Top is the pen barrel and piston knob; next is the full length piston with O-rings; then the split original seal; finally the truncated piston with a new stop and a spacer to stop it going too far into the piston knob and failing to advance again.

Close-up you can see a) It's not pretty (but then neither is the unmolested one), and b) The built-up bead of epoxy just to give the O-rings a little more to bear on.

The reassembled pens, and honestly, it's a lot better than I deserve. Of course you wouldn't do such a bodge on a Pelikan or the like, but with the normal appearance of these pens prizing function over aesthetics anyway, I think I got away with it okay in this case.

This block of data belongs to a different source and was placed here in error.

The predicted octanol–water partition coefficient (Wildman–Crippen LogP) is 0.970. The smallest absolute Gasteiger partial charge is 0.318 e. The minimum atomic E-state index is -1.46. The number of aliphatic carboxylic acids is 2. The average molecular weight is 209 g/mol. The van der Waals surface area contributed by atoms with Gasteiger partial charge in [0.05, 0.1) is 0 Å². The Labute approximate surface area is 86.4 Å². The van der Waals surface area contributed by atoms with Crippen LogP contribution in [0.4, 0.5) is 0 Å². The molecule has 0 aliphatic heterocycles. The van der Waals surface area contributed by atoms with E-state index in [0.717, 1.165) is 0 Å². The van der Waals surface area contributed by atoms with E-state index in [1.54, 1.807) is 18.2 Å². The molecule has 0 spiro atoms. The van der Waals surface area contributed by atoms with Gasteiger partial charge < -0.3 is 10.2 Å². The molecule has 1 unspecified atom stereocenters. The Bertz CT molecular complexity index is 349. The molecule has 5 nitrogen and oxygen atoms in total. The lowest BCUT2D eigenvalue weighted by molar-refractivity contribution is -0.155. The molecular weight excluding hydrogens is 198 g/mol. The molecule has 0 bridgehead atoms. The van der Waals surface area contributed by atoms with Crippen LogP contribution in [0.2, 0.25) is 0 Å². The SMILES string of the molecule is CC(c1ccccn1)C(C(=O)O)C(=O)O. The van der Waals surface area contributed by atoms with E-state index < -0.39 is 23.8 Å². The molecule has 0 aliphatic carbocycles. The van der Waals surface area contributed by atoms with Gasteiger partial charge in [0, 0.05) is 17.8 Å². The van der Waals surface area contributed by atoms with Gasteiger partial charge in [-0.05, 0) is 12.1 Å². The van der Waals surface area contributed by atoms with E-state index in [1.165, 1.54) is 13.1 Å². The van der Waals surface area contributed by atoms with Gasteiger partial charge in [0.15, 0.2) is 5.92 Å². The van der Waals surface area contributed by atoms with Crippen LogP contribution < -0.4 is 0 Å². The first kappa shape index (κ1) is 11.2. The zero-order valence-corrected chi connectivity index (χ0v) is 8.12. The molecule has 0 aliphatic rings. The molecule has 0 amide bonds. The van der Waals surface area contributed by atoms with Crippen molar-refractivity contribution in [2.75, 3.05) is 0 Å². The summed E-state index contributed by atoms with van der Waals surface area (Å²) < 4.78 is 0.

As I prize function over appearance too, the important bit was whether it would work. A careful first run of soapy water to test for leaks was successful, and it's now been inked-up for nearly a week and no trouble yet.
Writes really nicely, actually. On this experience I couldn't honestly say they're a great pen, but they have a naive charm that I find irresistible. Actually I've yet to try an Indian pen that hasn't made me smile. And unfortunately, in many cases, swear a little. But that's half the fun.


Monday, April 14, 2014

Monday Stinks #12

So neat and symmetrical is the date today, I felt compelled to Stink. Terribly sober colours here, and nothing finer than a medium. What the dickens...? All four have been interfered with too; Alf Towers is no place to be a fountain pen if you want to remain factory-fresh.
On the other hand if you arrive on the doorstep and start letting your piston seal widdle ink all over the place, you've come to the right place. People don't always like the clear demonstrator pens, but in this case I'm happy I can see what's going to happen before it actually does...